2018: Frontiers in Pharmacology
Jennifer Luk, Yong Lu, Amanda Ackermann, Xiaoxue Peng, Diane Bogdan, Michelino Puopolo, David E Komatsu, Simon Tong, Iwao Ojima, Mario J Rebecchi, Martin Kaczocha
Background: Metabolism of the endocannabinoid 2-arachidonoylglycerol (2-AG) yields arachidonic acid (AA), the precursor to proalgesic eicosanoids including prostaglandin E2 (PGE2 ). Diacylglycerol lipase β (DAGLβ) is an enzyme that synthesizes 2-AG and its inhibition reduces eicosanoid levels and produces antinociceptive effects in models of inflammatory pain. Here we test whether inhibition of DAGLβ produces antinociceptive effects in a model of postoperative pain. Methods: Rats were administered the selective DAGLβ inhibitor KT109 or vehicle and underwent plantar incision...
2018: Journal of Pain Research
Pablo A Cortes, Francisco Bozinovic, Pierre U Blier
Mammalian torpor is a phenotype characterized by a controlled decline of metabolic rate, generally followed by a reduction in body temperature. During arousal from torpor, both metabolic rate and body temperature rapidly returns to resting levels. Metabolic rate reduction experienced by torpid animals is triggered by active suppression of mitochondrial respiration, which is rapidly reversed during rewarming process. In this study, we analyzed the changes in the maximal activity of key enzymes related to electron transport system (complexes I, III and IV) in six tissues of torpid, arousing and euthermic Chilean mouse-opossums (Thylamys elegans)...
March 15, 2018: Comparative Biochemistry and Physiology. Part A, Molecular & Integrative Physiology
Dinesh Kumar Verma, Sonam Gupta, Joyshree Biswas, Neeraj Joshi, Abhishek Singh, Parul Gupta, Shubhangini Tiwari, K Sivarama Raju, Swati Chaturvedi, M Wahajuddin, Sarika Singh
Piracetam, a nootropic drug that has been clinically used for decades but remains enigmatic due to no distinct understanding of its mechanism of action. The present study aimed to investigate the role of caspase independent pathway in piracetam mediated neuroprotection. LPS administration caused significant alterations in oxidative stress related parameters like glutathione, glutathione reductase and increased lipid peroxidation. LPS administration also caused augmented expression of inflammatory cytokines and astrocytes activation...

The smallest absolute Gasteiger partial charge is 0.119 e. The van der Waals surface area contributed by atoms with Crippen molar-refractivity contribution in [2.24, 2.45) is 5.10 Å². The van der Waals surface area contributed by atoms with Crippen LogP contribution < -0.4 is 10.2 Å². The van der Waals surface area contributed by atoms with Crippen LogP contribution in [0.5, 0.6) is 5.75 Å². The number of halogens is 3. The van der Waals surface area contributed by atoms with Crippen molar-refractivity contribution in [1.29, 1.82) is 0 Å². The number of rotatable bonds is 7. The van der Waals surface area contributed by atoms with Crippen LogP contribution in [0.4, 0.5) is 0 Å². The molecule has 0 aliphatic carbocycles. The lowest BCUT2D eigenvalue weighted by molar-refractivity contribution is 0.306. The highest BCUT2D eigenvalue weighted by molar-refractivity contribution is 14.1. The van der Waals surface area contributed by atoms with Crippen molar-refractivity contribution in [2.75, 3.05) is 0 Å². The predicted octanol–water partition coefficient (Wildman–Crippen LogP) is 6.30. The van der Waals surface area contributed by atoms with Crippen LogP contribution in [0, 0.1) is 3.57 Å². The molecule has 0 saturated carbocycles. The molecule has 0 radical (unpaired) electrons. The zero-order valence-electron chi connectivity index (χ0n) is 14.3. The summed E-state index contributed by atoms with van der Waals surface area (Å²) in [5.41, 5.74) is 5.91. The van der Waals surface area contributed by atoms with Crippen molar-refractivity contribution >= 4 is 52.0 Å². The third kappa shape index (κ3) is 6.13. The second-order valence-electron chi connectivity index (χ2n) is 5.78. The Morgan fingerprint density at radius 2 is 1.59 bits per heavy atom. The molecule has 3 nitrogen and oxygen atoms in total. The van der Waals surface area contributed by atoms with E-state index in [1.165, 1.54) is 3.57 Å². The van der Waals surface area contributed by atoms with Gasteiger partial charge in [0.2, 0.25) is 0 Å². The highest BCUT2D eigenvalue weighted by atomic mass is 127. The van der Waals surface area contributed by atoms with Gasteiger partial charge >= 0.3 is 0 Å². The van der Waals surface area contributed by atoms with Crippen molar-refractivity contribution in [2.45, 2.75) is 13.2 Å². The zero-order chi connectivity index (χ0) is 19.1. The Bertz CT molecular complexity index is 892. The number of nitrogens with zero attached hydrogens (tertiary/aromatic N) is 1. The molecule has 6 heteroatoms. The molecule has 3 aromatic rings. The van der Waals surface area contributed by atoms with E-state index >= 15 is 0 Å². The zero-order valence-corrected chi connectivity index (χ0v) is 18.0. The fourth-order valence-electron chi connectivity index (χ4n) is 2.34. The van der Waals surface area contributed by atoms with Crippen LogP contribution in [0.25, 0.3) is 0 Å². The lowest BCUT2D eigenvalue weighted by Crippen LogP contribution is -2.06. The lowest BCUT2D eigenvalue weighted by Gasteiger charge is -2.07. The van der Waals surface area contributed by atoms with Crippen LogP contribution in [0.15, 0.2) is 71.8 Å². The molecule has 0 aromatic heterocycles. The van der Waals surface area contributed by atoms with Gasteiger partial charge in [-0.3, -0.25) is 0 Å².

March 15, 2018: Biochimica et Biophysica Acta
Varda Shoshan-Barmatz, Edna Nahon-Crystal, Anna Shteinfer-Kuzmine, Rajeev Gupta
Alzheimer's disease (AD) is an age-related neurodegenerative disorder. Although an accumulation of brain amyloid-β (Aβ) peptide and hyperphosphorylated tau protein have been implicated in the pathogenesis of AD, the etiology of the disease remains unclear. Mitochondrial dysfunction has been identified as an early event in AD pathogenesis and is reflected by reduced metabolism, disruption of Ca2+ homeostasis, and increased levels of reactive oxygen species, lipid peroxidation, and apoptosis. The focus of this review is the involvement of mitochondrial dysfunction in AD, and specifically, the role of the voltage-dependent anion channel 1 (VDAC1), which has been linked to AD pathogenesis...
March 15, 2018: Pharmacological Research: the Official Journal of the Italian Pharmacological Society
Cheng Wang, Xianlin Han, Fang Liu, Tucker A Patterson, Joseph P Hanig, Merle G Paule, William Slikker
Adverse effects related to central nervous system (CNS) function in pediatric populations may, at times, be difficult, if not impossible to evaluate. Prolonged anesthetic exposure affects brain excitability and anesthesia during the most sensitive developmental stages and has been associated with mitochondrial dysfunction, aberrant lipid metabolism and synaptogenesis, subsequent neuronal damage, as well as long-term behavioral deficits. There has been limited research evaluating whether and how anesthetic agents affect cellular lipids, the most abundant components of the brain other than water...
March 14, 2018: Toxicology and Applied Pharmacology
Brittany A Matthews, Junchao Tong, Sophia Attwells, Xin Xu, Anh Le, Stephen J Kish, Jeffrey H Meyer
BACKGROUND: A key component of alcohol dependence (AD), a severe form of alcohol use disorder, is the negative emotional state during withdrawal. Monoamine oxidase A (MAO-A) is an important enzyme that metabolizes monoamines and creates oxidative stress. Elevations in MAO-A level, especially in the prefrontal and anterior cingulate cortex (PFC and ACC), are associated with low mood states, including the dysphoria of early alcohol withdrawal in humans. The aim of the present study was to determine whether chronic alcohol vapor exposure causes an upregulation of MAO-A activity or level in the PFC and ACC of rodents during acute withdrawal...
February 5, 2018: Drug and Alcohol Dependence